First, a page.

Cucurbit Breeding Home Page
Horticultural Science
Cucumber Breeding
Luffa Breeding
Melon Breeding
Watermelon Breeding
Wehner Information / International Work
Wehner Courses
Wehner Publications / Cultivars / Software
Facilities/ History
Meetings / Events
Project Personnel / Job Opportunities
Gifts / Endowments
Related Links / Web Page Additions

Professional Communication Skills (HS 601)

Handout - Web Page Design

  1. Remember User Goals
    • Users typically come to a site with a goal in mind. Each link and click should meet their expectations and lead them toward their goal. When streaming your site, have key navigation links appear first, in case the user wants to get to another area in the site. Emulating common GUI elements will increase usability.
  2. Remember Site Goals
    • Site design should reflect business or client needs, effectively communicating the main message and promoting the brand. Yet site goals are best achieved by respecting the user experience, so site structure should reflect user needs, quickly leading the user to their goal and avoiding company or regional jargon.
  3. Avoid Unnecessary Intros
    • While intro animations are exciting, they often delay the user's access to the information they seek. Always offer users either a Skip Intro command or alternative access to your home page. On their second visit to your home page, skip the intro animation altogether (use a client-side JavaScript cookie to accomplish this) then on the destination page give the option of returning to the animation.
  4. Provide Logical Navigation and Interactivity
    • Keep the user oriented: Refer them to their previous location and guide them to their next one, and remind them of where they've been by programming links to change color after being visited. Give them an easy exit from each major section of the site, and an easy return to their starting point. Clearly indicate each link's destination and keep navigation links visible, (rather than being hidden until the user has triggered an event). Display primary site navigation first as Macromedia Flash streams. Make sure your buttons have well-defined hit areas&emdash;and remember that the browser's Back button is not a substitute for clear navigation within your site.
  5. Design for Consistency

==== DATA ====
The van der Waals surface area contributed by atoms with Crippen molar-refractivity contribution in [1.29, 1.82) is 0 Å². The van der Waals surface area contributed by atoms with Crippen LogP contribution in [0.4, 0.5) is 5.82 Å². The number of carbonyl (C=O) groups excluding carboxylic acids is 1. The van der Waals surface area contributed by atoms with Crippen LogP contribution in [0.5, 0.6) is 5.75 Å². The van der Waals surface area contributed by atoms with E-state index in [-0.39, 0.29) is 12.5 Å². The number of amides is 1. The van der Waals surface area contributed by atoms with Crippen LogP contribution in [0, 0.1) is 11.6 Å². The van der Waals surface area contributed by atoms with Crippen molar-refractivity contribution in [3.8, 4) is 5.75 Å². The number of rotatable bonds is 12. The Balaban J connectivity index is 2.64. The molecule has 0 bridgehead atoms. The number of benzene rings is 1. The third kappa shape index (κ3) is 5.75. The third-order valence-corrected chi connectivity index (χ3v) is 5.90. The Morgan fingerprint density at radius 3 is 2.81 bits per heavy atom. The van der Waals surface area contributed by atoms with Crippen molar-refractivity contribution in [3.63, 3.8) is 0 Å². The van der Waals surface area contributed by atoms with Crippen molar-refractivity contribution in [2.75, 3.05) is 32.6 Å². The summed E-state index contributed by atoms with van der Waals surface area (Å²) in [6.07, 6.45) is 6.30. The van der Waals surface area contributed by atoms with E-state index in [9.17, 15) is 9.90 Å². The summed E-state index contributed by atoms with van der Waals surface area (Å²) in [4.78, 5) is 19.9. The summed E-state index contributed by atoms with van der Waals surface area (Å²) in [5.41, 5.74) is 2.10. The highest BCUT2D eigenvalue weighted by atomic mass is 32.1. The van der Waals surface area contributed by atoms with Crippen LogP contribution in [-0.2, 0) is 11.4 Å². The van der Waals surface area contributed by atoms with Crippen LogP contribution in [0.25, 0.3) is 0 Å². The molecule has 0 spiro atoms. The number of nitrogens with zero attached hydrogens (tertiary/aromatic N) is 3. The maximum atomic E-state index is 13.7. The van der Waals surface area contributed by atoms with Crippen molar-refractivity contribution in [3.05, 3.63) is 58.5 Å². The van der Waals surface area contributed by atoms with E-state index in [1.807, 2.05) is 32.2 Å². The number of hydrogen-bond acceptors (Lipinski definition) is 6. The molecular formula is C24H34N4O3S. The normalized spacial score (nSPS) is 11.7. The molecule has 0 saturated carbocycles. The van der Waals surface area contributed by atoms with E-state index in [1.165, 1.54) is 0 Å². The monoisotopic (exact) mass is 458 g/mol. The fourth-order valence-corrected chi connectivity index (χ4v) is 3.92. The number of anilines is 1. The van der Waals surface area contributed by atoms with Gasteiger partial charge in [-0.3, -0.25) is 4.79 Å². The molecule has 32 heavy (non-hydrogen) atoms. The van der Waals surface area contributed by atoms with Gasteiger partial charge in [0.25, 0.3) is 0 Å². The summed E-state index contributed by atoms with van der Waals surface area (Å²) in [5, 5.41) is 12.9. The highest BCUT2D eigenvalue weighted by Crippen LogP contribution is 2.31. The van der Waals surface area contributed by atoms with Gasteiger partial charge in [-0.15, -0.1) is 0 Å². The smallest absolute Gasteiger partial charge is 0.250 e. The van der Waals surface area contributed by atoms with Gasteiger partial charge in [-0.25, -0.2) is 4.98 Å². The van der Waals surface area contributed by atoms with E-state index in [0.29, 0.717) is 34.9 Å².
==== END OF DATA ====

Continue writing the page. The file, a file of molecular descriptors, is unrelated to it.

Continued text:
• Consistency in user interface is the best way to improve your site's performance. Reusing architecture elements, design elements, and naming conventions frees the user's attention for your message while they navigate to their goal, and it also aids site maintenance. You can use Smart Clips to reuse interactive elements throughout the site, and have words and images from initial navigation links reappear on destination pages.
  6. Don't Overuse Animation
    • Avoid unnecessary animations. The best animations reinforce the site's goals, tell a story, or aid in navigation. Repeated animations on text-heavy pages distract the eye from the message of the page.
  7. Use Sound Sparingly
    • Sound should enhance your site but not be indispensable. For example, use sound to indicate that the user has just triggered an event. Always provide on, off, and volume control on screen, and remember that sound significantly increases file size. When you do use sound, Macromedia Flash will compress music into small MP3 files and even stream it.
  8. Target Low-Bandwidth Users
    • The smaller the download, the better. The initial screen download should be no more than 40k, including all Macromedia Flash files, HTML, and images. To reduce download time, use smaller vector-based images (unless the image is a complex bitmap, in which case it's better left as a bitmap file), and use the Load Movie action only when the user specifically requests a file. If a wait is unavoidable, provide a load time sequence with a progress indicator, and have navigation load in the first 5 seconds whenever possible.
  9. Design for Accessibility
    • Make your content available to all users, including those with disabilities. Highly descriptive Alternate Tags allow your content to be interpreted by assistive technology. The magnifying Smart Clip for zoom is another easy-to-use Macromedia Flash feature that allows more users to see your content. For an in-depth discussion about making Macromedia Flash content accessible.
  10. Test for Usability
    • Have someone with fresh eyes test drive your site to make sure it accomplishes both user goals and site goals. Even compact Macromedia Flash animations can delay users from reaching their goal, so use Macromedia Flash's built-in Bandwidth Profiler (located in the View menu in Test Movie mode)to analyze how well your site will perform over various bandwidths. Re-test the site each time you make even small changes. Make sure your site testers match the demographic of your site's anticipated audience&emdash;especially if the anticipated audience includes users at various levels of comfort with site navigation.
    • "We often overlook what's right in front of us. So, I have found that reminding even the most talented design teams of basic usability guidelines can result in substantially more usable sites and often time better looking sites."

Providing skilled graduates, scientific research, and useful germplasm to the cucurbit industry
Home Cucumber Luffa Melon Watermelon Wehner Courses Publications Facilities Meetings Personnel Gifts Links Search
Box 7609North Carolina State UniversityRaleigh, NC 27695-7609(919) 515-5363
Created by T.C. Wehner and C. Barrett 5 September, 1996; design by C.T. Glenn;
maintained by T.C. Wehner; last revised on 20 June, 2010